Bay Area saxophonist Ron Stallings made a huge impact upon the broad San Francisco music scene, spending several decades contributing high-level musicality to Latin Jazz and beyond. Born in Houston, Texas in 1947, Stallings moved to San Francisco at the age of 8; right away, the city’s diverse musical environment inspired him and opened his eyes to numerous musical possibilities. The 1960s and 1970s found Stallings acting as a featured soloist with many of the Bay Area’s famous rock and pop acts, playing sax, flute, and sometimes singing. Stallings appears on Mike Bloomfield’s It’s Not Killing Me, Tom Fogerty’s Zephyr National, Jesse Colin Young’s Songbird, and Otis Rush’s Right Place, Wrong Time. He performed live with many more notable rock artists, including Jerry Garcia, Elvin Bishop, and Boz Scaggs, maintaining a busy and invigorating schedule. During the 1980s, he led the Monday night blues house band at Slim’s, and over the next two decades, he continued to work with artists such as Huey Lewis, Gladys Knight and Merl Saunders. Stallings consistently maintained a reputation as a first call musician on many fronts, working as a desired sideman on recordings and performances.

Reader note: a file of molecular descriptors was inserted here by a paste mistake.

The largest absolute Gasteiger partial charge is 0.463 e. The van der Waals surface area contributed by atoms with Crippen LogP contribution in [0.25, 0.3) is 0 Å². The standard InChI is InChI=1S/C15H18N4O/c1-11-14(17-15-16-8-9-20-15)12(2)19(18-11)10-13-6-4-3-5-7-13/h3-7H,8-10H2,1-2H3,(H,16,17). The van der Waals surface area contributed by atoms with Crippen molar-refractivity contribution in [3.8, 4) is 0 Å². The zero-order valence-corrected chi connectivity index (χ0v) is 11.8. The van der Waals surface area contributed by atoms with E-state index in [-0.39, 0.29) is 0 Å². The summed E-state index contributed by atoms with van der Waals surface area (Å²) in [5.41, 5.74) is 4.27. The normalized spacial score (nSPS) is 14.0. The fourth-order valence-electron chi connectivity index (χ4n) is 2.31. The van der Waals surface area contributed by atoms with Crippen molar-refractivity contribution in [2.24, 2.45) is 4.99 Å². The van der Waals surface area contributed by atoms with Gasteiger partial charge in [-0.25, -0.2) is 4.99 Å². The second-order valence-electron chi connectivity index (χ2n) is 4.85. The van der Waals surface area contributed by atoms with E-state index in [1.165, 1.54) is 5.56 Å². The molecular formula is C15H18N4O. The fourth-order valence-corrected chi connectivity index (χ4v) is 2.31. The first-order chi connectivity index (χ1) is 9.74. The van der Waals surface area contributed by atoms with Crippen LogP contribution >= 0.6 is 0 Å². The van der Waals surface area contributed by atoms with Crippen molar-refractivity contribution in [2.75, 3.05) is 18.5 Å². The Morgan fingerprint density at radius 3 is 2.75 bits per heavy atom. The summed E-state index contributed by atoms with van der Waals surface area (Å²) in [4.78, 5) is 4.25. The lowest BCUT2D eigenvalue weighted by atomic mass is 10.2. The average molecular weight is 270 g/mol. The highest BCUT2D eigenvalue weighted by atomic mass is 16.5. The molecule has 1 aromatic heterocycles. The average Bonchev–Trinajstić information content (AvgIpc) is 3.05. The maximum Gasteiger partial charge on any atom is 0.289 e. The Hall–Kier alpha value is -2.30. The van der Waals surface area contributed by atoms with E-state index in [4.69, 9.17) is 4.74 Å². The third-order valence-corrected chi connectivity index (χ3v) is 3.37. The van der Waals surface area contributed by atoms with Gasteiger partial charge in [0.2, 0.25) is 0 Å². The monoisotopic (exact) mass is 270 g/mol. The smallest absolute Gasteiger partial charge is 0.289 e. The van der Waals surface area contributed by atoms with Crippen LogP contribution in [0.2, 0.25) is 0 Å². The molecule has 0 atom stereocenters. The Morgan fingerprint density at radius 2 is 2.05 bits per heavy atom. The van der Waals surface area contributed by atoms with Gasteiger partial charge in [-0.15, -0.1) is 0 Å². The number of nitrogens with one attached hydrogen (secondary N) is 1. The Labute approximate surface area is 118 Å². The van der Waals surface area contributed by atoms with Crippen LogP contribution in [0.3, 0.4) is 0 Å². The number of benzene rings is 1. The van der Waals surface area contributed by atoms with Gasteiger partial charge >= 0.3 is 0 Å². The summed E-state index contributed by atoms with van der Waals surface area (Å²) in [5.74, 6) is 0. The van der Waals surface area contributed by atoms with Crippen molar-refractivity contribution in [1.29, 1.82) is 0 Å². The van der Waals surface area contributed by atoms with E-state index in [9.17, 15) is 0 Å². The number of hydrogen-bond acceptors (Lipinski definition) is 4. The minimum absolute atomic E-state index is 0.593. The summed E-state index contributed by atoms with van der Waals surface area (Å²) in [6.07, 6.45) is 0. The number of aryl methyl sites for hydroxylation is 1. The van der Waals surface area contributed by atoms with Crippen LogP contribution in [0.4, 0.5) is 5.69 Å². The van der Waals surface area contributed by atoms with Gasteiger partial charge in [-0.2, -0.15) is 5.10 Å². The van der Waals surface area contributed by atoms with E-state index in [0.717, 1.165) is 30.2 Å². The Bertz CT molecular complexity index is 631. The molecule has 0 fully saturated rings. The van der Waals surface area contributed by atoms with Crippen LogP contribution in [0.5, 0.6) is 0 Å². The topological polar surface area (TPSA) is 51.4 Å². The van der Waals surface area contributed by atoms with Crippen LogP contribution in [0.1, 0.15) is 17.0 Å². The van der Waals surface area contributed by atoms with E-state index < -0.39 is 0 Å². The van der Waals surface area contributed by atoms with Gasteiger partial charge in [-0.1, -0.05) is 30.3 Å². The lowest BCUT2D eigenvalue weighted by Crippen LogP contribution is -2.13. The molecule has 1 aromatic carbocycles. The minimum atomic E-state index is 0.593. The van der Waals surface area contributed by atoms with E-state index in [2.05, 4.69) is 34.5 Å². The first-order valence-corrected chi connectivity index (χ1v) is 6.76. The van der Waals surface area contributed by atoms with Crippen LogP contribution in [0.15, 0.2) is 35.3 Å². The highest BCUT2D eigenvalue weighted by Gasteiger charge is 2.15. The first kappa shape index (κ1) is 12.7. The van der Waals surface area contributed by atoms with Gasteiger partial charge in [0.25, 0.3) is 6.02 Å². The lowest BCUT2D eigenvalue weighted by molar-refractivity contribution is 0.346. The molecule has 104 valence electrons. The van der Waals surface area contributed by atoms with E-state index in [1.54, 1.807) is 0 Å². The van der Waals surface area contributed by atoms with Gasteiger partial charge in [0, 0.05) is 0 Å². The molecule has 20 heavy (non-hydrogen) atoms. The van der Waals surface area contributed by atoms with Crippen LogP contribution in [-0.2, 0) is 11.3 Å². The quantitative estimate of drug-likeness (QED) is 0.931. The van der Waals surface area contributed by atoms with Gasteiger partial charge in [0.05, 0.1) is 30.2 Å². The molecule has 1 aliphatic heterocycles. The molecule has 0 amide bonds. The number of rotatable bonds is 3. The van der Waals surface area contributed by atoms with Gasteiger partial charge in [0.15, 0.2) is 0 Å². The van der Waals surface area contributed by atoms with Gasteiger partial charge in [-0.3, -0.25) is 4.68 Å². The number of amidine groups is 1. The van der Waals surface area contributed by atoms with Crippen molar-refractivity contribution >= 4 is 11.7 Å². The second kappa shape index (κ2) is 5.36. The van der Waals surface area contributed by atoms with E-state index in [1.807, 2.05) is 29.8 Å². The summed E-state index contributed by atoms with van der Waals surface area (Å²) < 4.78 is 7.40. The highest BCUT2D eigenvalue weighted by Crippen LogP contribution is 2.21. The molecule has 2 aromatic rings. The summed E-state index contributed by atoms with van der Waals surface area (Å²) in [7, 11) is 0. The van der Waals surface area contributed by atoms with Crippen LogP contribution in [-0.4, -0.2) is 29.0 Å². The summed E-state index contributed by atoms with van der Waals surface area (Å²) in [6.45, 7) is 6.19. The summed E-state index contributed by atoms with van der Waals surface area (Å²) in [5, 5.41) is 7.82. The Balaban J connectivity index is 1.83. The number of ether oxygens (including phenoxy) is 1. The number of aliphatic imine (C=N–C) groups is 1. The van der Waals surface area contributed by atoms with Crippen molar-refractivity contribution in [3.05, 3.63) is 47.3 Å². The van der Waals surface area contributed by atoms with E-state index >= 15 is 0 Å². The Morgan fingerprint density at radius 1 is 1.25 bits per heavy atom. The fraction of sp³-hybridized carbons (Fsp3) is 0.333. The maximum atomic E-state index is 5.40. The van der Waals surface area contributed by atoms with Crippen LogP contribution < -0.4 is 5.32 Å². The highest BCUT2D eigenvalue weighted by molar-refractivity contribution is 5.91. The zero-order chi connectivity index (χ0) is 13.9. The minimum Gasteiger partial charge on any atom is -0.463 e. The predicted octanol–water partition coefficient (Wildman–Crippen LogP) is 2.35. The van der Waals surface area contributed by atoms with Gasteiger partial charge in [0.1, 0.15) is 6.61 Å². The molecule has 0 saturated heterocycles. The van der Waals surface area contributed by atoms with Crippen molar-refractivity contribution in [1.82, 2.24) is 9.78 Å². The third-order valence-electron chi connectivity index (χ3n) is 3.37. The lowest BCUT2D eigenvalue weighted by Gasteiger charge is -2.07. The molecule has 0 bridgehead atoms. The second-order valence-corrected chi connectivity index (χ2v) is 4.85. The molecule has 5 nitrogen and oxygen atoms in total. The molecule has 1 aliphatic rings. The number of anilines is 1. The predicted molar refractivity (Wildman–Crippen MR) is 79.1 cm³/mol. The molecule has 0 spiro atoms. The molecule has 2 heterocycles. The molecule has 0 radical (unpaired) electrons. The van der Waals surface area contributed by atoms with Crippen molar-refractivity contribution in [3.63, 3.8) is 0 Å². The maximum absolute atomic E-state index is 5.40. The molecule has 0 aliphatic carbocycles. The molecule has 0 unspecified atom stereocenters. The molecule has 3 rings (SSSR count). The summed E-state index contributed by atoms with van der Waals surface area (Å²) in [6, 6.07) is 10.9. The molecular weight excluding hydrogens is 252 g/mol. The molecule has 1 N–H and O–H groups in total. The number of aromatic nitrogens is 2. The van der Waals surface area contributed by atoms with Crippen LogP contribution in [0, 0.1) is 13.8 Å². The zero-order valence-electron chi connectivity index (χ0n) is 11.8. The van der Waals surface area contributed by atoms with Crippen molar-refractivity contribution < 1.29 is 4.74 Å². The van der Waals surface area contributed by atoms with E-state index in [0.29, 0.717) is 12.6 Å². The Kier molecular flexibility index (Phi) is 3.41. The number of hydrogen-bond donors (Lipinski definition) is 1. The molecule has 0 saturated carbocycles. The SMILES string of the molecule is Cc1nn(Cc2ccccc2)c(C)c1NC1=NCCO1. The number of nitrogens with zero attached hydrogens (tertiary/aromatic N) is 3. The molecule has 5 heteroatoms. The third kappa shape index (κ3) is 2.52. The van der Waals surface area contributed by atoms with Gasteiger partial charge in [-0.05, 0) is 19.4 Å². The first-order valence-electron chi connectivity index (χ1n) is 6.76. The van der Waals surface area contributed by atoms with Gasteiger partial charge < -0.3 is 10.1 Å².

In 1997 Stallings traveled to Cuba and returned with a new found passion for Latin music that would strongly influence the later half of his career. While in Cuba, he experienced a different perspective on music, hearing many of the island’s top groups and listening to lectures by artists such as Juan Formell and Chucho Valdes. Stallings recognized the potential in the Bay Area’s thriving Latin music scene and immediately found ways to become deeply involved. He soon joined John Santos’ Machete Ensemble, working as a saxophonist in the group and contributing to several of the band’s important recordings. At the same time, he collaborated with pianist Mark Levine and organized Que Calor, a Latin Jazz group with some of the area’s finest supporting musicians. The band recorded one album, Keeper Of The Flame, and continued to perform live sporadically over the next ten years. When the Machete Ensemble ended its tenure as Latin Jazz innovators, Stallings continued to work with the group’s individual members, recording on albums by Machete alumni Wayne Wallace and John Calloway. In 2009, Stallings released his last recording, Dia Real, a venture into Brazilian Jazz with a group called Tanaora. Stallings jumped into the Bay Area’s Latin music scene with a passion and became a major member of the community.